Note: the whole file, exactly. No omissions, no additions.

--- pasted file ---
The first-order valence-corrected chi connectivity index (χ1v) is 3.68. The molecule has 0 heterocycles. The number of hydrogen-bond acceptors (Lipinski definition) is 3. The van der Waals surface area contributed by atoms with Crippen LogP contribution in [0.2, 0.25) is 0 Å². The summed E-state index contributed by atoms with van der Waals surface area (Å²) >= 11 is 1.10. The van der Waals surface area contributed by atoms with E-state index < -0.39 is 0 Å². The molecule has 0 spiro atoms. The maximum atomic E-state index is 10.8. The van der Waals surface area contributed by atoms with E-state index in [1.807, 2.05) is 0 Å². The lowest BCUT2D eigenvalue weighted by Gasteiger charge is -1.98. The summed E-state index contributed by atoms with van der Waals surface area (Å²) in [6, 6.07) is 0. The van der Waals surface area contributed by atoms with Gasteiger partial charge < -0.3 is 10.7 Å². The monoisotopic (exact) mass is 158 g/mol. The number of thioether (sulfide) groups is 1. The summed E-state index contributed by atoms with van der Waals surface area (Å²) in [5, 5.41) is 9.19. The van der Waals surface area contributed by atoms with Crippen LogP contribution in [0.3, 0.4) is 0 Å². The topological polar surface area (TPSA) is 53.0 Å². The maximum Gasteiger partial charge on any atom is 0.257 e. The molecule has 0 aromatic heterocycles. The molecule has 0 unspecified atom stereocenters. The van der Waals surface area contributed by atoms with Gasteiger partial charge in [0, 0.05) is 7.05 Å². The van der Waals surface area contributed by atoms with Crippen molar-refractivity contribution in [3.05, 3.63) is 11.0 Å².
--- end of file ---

The first-order valence-corrected chi connectivity index (χ1v) is 3.68. The molecule has 0 heterocycles. The number of hydrogen-bond acceptors (Lipinski definition) is 3. The van der Waals surface area contributed by atoms with Crippen LogP contribution in [0.2, 0.25) is 0 Å². The summed E-state index contributed by atoms with van der Waals surface area (Å²) >= 11 is 1.10. The van der Waals surface area contributed by atoms with E-state index < -0.39 is 0 Å². The molecule has 0 spiro atoms. The maximum atomic E-state index is 10.8. The van der Waals surface area contributed by atoms with E-state index in [1.807, 2.05) is 0 Å². The lowest BCUT2D eigenvalue weighted by Gasteiger charge is -1.98. The summed E-state index contributed by atoms with van der Waals surface area (Å²) in [6, 6.07) is 0. The van der Waals surface area contributed by atoms with Gasteiger partial charge < -0.3 is 10.7 Å². The monoisotopic (exact) mass is 158 g/mol. The number of thioether (sulfide) groups is 1. The summed E-state index contributed by atoms with van der Waals surface area (Å²) in [5, 5.41) is 9.19. The van der Waals surface area contributed by atoms with Crippen LogP contribution in [0.3, 0.4) is 0 Å². The topological polar surface area (TPSA) is 53.0 Å². The maximum Gasteiger partial charge on any atom is 0.257 e. The molecule has 0 aromatic heterocycles. The molecule has 0 unspecified atom stereocenters. The van der Waals surface area contributed by atoms with Gasteiger partial charge in [0, 0.05) is 7.05 Å². The van der Waals surface area contributed by atoms with Crippen molar-refractivity contribution in [3.05, 3.63) is 11.0 Å².